This last weekend, I accepted an invitation from Professor Hlungwane to go with him to his home town. Hlungwane is a professor in the Xitsonga section, not Tshivenda, but has been extremely helpful to me in my time here — he helped me get set up with a space to work in on campus, introduced me to the department and much of the administration of UniVen, and is now helping me prepare to collect a bit of data on Xitsonga for another project I’m working on. Early on in my stay he suggested that I should accompany him out to his home town so that I could see real, rural South Africa; this last weekend (my last weekend in Limpopo!) we were able to make this work.
His home town is called Muxiyani (or Mushiyane, depending on how Anglicized you like your orthography). To get there, we drove southeast out of Thohoyandou down past the small town of Giyani, onto a smaller highway inexplicably littered with speed bumps, then finally on to a dirt track for a few km. Here’s a Google Earth link. The town sits on a seasonal river, now just dry sand, with nothing but thick mopane veld around.
Hlungwane and his family, and indeed the entire town, were extremely welcoming. I had a feast of home-cooked pap and chicken with spinach and beetroot from their own garden; Hlungwane and I drove around the town so I could be introduced to very nearly everyone; and on Sunday I was given a warm welcome at their church. The town is a small grid of dirt roads surrounding fenced-in plots, some built up with modern houses, a few with rondavels (though those are typically built from modern materials), gardens everywhere. It’s rather amazing to see such lush gardens in a place as dry as this, and as salty — in much of the town the well-water is so loaded with salts it clogs the pipes, but the plants don’t seem to mind.
There was one thing about Muxiyani that I found very surprising. The town is isolated, with poor access to services and no local jobs, the farmland serviceable but hardly enough for growing cash crops. If it were an American town, it would be shrinking, all the young people moving away for jobs in the cities. But that wasn’t the case: Instead of boarded up abandoned houses, I saw new construction. Muxiyani isn’t shrinking, but expanding! As we drove around town that day, we stopped in at three or four different construction sites (in each case, Hlungwane knew both the owner and the construction workers, so stopping to chat was a must). These are not small homes going up — they are, to a one, four or five bedrooms with generous sitting rooms, large kitchens, and verandahs.
It’s not that new people are moving into Muxiyani. Rather, it’s that the people who grew up there simply don’t move away. A large number of them do what Hlungwane himself does: They keep a house in town near their work and stay there through the week, but then return home on the weekend. Hlungwane’s four daughters are all going to school in Thohoyandou, but every Friday the family all loads into the car and drives back home to Muxiyani.
I asked Hlungwane about this. He offered a number of explanations for the phenomenon which I suspect all contribute. A common thread runs through all of them: The importance of family. For one, a lot of these houses are obviously intended as status symbols, but it seems that for the residents of Muxiyani the most important people to display your status to are your extended family. How are the people you grew up with supposed to know that you’ve gotten a well-paying job in Polokwane if you don’t use it to build a beautiful home back in the village? Besides, the house isn’t just representing your status, but the status of your family — if your pensioner father can’t point down the road at the beautiful house his son built, what good is your fancy job in town?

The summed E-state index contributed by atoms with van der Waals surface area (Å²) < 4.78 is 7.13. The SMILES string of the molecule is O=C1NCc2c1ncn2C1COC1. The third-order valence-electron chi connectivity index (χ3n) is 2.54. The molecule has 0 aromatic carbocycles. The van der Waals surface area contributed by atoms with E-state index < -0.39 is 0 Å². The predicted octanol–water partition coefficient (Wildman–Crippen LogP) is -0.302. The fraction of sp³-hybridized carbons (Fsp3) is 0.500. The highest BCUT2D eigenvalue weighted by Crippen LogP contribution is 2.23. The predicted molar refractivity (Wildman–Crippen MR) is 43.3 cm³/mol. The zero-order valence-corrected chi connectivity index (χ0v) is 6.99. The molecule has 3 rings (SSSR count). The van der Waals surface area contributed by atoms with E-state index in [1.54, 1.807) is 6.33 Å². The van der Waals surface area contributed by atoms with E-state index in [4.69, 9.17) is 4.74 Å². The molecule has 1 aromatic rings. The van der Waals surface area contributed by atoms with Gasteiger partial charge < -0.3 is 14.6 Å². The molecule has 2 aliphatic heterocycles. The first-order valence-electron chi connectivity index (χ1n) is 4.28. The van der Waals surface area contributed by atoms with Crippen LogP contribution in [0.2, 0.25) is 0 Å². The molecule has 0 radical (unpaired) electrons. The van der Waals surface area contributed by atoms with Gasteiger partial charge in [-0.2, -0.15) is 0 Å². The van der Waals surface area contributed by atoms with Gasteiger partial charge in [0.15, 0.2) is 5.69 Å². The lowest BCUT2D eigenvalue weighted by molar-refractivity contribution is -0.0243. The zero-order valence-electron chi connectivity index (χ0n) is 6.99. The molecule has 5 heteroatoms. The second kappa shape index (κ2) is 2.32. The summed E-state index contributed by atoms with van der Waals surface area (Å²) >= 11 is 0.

Another explanation had to do with keeping wealth in the family. If you move to town and marry a local there, suddenly you’re investing all of your wealth in a place where the in-laws might get at it. Much wiser to invest that money back home so that if you die suddenly it stays in the family!
And last was this: Families around there are big, and there are a lot of occasions that necessitate a full family reunion. Any birth, any death, any wedding, any holiday — none of those can be celebrated without the entire extended family coming together. Where can you gather such a large group of people? Where will there possibly be enough beds to host them all? Only at home, and then only if everyone with the means does their part to construct new living-space.
And so, Muxiyani frankly looks like a little boom-town — you’d think some new industry had sprung up there. Hlungwane isn’t convinced this will continue to the next generation: His daughters are growing up primarily in town, and haven’t spent their childhood herding goats or gathering firewood in the bush around town. But I wouldn’t be surprised if they, too, keep returning home. None of the explanations he offered hinged in the least on some sense of nostalgia for a childhood in village, but rather on close blood ties and the support of one’s community. I suspect his daughters feel that just as strongly has he does.
This is my last week in Thohoyandou! I’m busily collecting all the last data want, five or six meetings a day. There are many things I won’t have the chance to do in town before I leave — looks like I’m not going to make it back to the tea factory while it’s open, or down to the dam to go boating, or up any of the local mountains. I suppose I have to save some things for the next trip! I leave on Friday morning, very early, to spend a few days in Cape Town before returning home.